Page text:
Peruvian food is not the only import from Peru that is taking hold in the United States and elsewhere. A significant population of Peruvians also resides in the United States and is creating society and culture that contributes to the redefinition of the country.
In city after city people carry out processions for the Lord of Miracles, El señor de los Milagros. They may not gather the millions of followers that the image calls forth in Lima, but the pilgrimage is important. Flyers and posters announcing it every year are adding to the visual culture of the United States something that used to be foreign. It adds the hopes and prayers of Peruvians to those of other people in the vast US.
At the same time Peruvians are also members of other faiths such as evangelicals and Mormons, celebrating the religious diversity now present in Peru as well as recognizing the power of religion in their adopted land. At the same time these religious bodies provide paths for immigration and assistance when in the United States.
In many cities the Peruvians have organized civic associations and put on Peruvian festivals where they celebrate the national culture of Peru represented in its folk dance. As a result, throughout the country people perform Marinera norteña for a broader audience and more and more Americans are becoming familiar with this important dance.
While in Perú, the dance is a coastal dance that is part of the project of national culture, in the US it become prototypical of the entire country, and not just a region. Like what happens to other immigrant populations in the US, regional cultures recede in the face of the what is defined as “national.”
Curiously, in the United States much of the regional culture of Peru dissipates in the face of what is defined as belonging to the country, the creole culture of the coast that has become a code of sorts.
Thus the Peruvian restaurants in the United States tend to serve the same few dishes across the breadth of the land. Like other ethnic cuisines that of Peru becomes limited to just a few easily recognizable and notable foods. In the same way its dance and other aspects of its culture become reduced and the Peruvian American population may be more consistently national than Peruvians at home who have both the national and their local and regional cultures as well.
Peruvians have also opened grocery stores in many places and Peruvian importers have set up business bringing in the products of their home land. As a result many other Latin bodegas and stores carry Peruvian products.
Besides food Peruvians have set up other import businesses in the US as well as export businesses. Among many other things, Peruvian handicrafts can increasingly be purchased in major north American cities and North American products make their way to Peru.
Peruvians build life in the United States following not only the rules of their new country but also the customs of their home country. As a result, when people need to raise money they may hold a pollada, a barbecue of chicken and invite the public to come for a fee to raise money for one kind of charity or another.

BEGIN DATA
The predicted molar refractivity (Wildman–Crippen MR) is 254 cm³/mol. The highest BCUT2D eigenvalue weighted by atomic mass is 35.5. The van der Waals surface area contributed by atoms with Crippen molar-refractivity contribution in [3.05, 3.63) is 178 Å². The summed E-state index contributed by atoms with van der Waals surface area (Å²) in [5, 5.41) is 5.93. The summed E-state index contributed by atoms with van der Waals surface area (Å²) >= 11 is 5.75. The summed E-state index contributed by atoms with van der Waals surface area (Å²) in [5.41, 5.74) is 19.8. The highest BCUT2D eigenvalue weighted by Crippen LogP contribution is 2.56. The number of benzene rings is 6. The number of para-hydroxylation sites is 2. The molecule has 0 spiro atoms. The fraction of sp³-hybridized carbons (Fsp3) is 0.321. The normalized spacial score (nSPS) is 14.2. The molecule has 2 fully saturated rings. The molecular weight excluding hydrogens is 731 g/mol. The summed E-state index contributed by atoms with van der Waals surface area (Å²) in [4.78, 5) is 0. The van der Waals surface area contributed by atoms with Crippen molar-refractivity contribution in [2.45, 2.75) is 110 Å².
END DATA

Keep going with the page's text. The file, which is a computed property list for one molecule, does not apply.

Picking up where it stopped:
The Peruvian population in the US is quite complex. It involves notables and ordinary people. Many important writers and intellectuals spend time in the United States, if not establishing their base here. For example, the Nobel laureate Mario Vargas Llosa was teaching in the United States when he received word he had been awarded the Nobel Prize.
The celebrated young writer Daniel Alarcón makes his home in Oakland, California.
In addition, the literary don who may well be the key critic of Peruvian literature, Julio Ortega, made his career at the University of Texas, Brandeis, and now Brown University.
Famous Peruvians in the US include National Public Radio personality Mandalit del Barco, actor Benjamin Bratt, painter Boris Vallejo and the much read Carlos Castaneda who created the Don Juan series of books about shamanism.
Besides luminaries such as these, we find a whole range of Peruvians, although in general they tend to be more highly educated than the average Peruvian. Nevertheless, a whole population of sheepherders, mostly from the Mantaro Valley has settled in the American West, where they have filled an important occupational niche and formed specific communities. From them have stemmed notables such as Utah’s Tony Yapias one of the important Latino leaders and advocates of immigration reform.
The US census claims there are 431, 358 Peruvians in the United States, while Wikipedia claims there are more than a million. The census indicates that the Peruvian population almost doubled over the last decade. In that time it showed a slower growth rate than almost all other South American Latino groups.
As a whole, the Peruvian population is heavily concentrated in the cities of the North East, especially Patterson, New Jersey where the largest single concentration of Peruvians resides. Nevertheless there are other places, such as Utah, where Peruvians constitute the third largest Latino population.
Peruvians are an important population in the United States and promise to continue to be. They have been the base for the spread of Peruvian food and country in North America, although chefs and businessmen of other origins are getting in on the boom now.